HRW denounces Greece over migrants held on warship
Human Rights Watch on Tuesday called on Greece to reverse its "draconian policy" towards over 450 migrants detained on a navy ship docked in Mytilene port in Lesbos. The men, women and children were among those picked up by the Greek coastguard since 1 March, when Turkey decided to open its borders and let make the crossing.
Since Turkey's February 28 decision, more than 1,700 people have arrived on the Greek islands in the Aegean off the Turkish coast. Many of those who reached Lesbos, which is already struggling to cope with the numbers of migrants there, were transferred last Wednesday to the ship.
HRW, quoting a Syrian asylum seeker on board, said many of the 451 detained were women and children and criticised the conditions on board.
On 1 March, Greece announced it would not accept asylum requests from the new arrivals the day after Ankara opened its borders, a decision condemned by the UN refugee organisation UNHCR.
"Greece's decision to detain more than 450 people on a naval vessel and refuse to allow them to lodge asylum claims flagrantly violates international and European law," Human Rights Watch said in a statement. "The action may amount to an arbitrary deprivation of liberty."
Bill Frelick, HRW's director of migrant and refugee rights, added: "Greece should immediately reverse this draconian policy, properly receive these people in safe and decent conditions, and allow them to lodge asylum claims".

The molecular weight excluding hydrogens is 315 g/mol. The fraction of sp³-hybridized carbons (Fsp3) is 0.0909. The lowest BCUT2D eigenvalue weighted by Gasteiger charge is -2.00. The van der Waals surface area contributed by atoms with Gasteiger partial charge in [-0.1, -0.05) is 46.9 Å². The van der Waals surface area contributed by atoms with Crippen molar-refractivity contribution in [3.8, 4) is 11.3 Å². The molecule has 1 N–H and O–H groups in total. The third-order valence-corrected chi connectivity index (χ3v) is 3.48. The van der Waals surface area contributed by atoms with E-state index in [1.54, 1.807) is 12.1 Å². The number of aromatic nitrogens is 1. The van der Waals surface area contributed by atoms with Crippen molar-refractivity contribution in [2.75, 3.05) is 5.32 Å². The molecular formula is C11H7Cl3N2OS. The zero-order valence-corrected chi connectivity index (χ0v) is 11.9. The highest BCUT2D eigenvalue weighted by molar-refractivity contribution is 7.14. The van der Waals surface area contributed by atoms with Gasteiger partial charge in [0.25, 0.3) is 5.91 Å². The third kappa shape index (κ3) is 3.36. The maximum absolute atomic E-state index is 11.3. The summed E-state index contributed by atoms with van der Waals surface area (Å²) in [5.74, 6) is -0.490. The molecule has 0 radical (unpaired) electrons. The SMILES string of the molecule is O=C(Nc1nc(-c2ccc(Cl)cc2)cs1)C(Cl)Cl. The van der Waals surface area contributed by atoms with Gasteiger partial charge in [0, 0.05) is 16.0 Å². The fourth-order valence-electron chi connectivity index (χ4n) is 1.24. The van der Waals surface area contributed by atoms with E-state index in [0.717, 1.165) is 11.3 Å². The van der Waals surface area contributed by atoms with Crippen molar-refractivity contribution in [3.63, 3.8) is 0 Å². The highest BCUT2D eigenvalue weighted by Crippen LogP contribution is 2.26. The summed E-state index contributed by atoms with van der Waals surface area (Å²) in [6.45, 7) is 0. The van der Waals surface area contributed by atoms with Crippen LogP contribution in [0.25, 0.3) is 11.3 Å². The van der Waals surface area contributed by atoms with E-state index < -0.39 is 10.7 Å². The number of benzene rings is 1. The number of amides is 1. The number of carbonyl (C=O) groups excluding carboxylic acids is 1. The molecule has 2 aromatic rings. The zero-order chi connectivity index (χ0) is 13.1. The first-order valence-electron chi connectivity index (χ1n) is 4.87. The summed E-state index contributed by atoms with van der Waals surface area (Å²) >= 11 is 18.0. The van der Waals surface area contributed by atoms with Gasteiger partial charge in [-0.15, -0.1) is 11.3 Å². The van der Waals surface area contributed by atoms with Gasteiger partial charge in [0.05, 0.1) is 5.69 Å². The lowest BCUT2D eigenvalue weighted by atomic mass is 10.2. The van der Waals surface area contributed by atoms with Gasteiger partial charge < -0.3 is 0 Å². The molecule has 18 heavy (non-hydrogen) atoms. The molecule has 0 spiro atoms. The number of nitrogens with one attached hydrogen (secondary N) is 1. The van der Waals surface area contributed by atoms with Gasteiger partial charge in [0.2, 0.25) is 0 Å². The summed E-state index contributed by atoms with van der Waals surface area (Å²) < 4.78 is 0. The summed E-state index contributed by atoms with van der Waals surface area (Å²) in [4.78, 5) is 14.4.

Human Rights Watch said that the Greek authorities had denied them access to the dock area where the detainees were kept during the day – or to the vessel where they spend the night.
The Syrian, who contacted HRW by telephone, said most of the detainees were Afghans, but that 118 are Arabs, including Syrians, Iraqis and Palestinians. Somalis, Congolese, and others from Africa were also on board.
"The children are not receiving sufficient food and clothing," he told HRW. "We had only three toilets for 451 people until today, when they brought five portable toilets. There is no shower, no soap."
Pregnant women were among those detained, but it was not clear if they were getting proper medical care, he added. He also said he had been denied direct access to a lawyer.
In Lesbos, more than 19,000 refugees live in miserable conditions in the Moria camp, which was built to hold fewer than 3,000 people.
Tension has escalated on the island with the upsurge in arrivals last week. The Greek government's decision last month to build new closed camps on the islands, provoked an angry backlash from residents. (AFP)